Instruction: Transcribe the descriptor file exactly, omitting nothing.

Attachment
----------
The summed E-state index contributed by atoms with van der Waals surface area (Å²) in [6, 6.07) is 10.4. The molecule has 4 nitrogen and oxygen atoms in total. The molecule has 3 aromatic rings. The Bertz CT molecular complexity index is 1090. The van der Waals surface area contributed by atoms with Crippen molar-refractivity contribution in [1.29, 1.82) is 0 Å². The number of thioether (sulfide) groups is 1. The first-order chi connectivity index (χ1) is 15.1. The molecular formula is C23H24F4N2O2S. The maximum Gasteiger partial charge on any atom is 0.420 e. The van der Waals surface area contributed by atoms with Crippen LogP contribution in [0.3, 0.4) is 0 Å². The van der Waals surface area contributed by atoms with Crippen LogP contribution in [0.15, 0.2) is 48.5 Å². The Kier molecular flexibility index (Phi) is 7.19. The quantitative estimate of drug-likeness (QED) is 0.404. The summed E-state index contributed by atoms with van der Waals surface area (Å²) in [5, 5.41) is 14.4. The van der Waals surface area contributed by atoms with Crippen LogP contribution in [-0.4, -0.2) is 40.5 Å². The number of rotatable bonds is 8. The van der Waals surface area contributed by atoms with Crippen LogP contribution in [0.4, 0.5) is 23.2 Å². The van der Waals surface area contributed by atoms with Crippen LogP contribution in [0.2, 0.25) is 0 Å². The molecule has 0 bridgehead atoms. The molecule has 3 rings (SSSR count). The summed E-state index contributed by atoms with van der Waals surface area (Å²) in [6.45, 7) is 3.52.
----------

The summed E-state index contributed by atoms with van der Waals surface area (Å²) in [6, 6.07) is 10.4. The molecule has 4 nitrogen and oxygen atoms in total. The molecule has 3 aromatic rings. The Bertz CT molecular complexity index is 1090. The van der Waals surface area contributed by atoms with Crippen molar-refractivity contribution in [1.29, 1.82) is 0 Å². The number of thioether (sulfide) groups is 1. The first-order chi connectivity index (χ1) is 15.1. The molecular formula is C23H24F4N2O2S. The maximum Gasteiger partial charge on any atom is 0.420 e. The van der Waals surface area contributed by atoms with Crippen LogP contribution in [0.3, 0.4) is 0 Å². The van der Waals surface area contributed by atoms with Crippen LogP contribution in [0.15, 0.2) is 48.5 Å². The Kier molecular flexibility index (Phi) is 7.19. The quantitative estimate of drug-likeness (QED) is 0.404. The summed E-state index contributed by atoms with van der Waals surface area (Å²) in [5, 5.41) is 14.4. The van der Waals surface area contributed by atoms with Crippen LogP contribution in [-0.4, -0.2) is 40.5 Å². The number of rotatable bonds is 8. The van der Waals surface area contributed by atoms with Crippen LogP contribution in [0.4, 0.5) is 23.2 Å². The van der Waals surface area contributed by atoms with Crippen LogP contribution in [0.2, 0.25) is 0 Å². The molecule has 0 bridgehead atoms. The molecule has 3 rings (SSSR count). The summed E-state index contributed by atoms with van der Waals surface area (Å²) in [6.45, 7) is 3.52.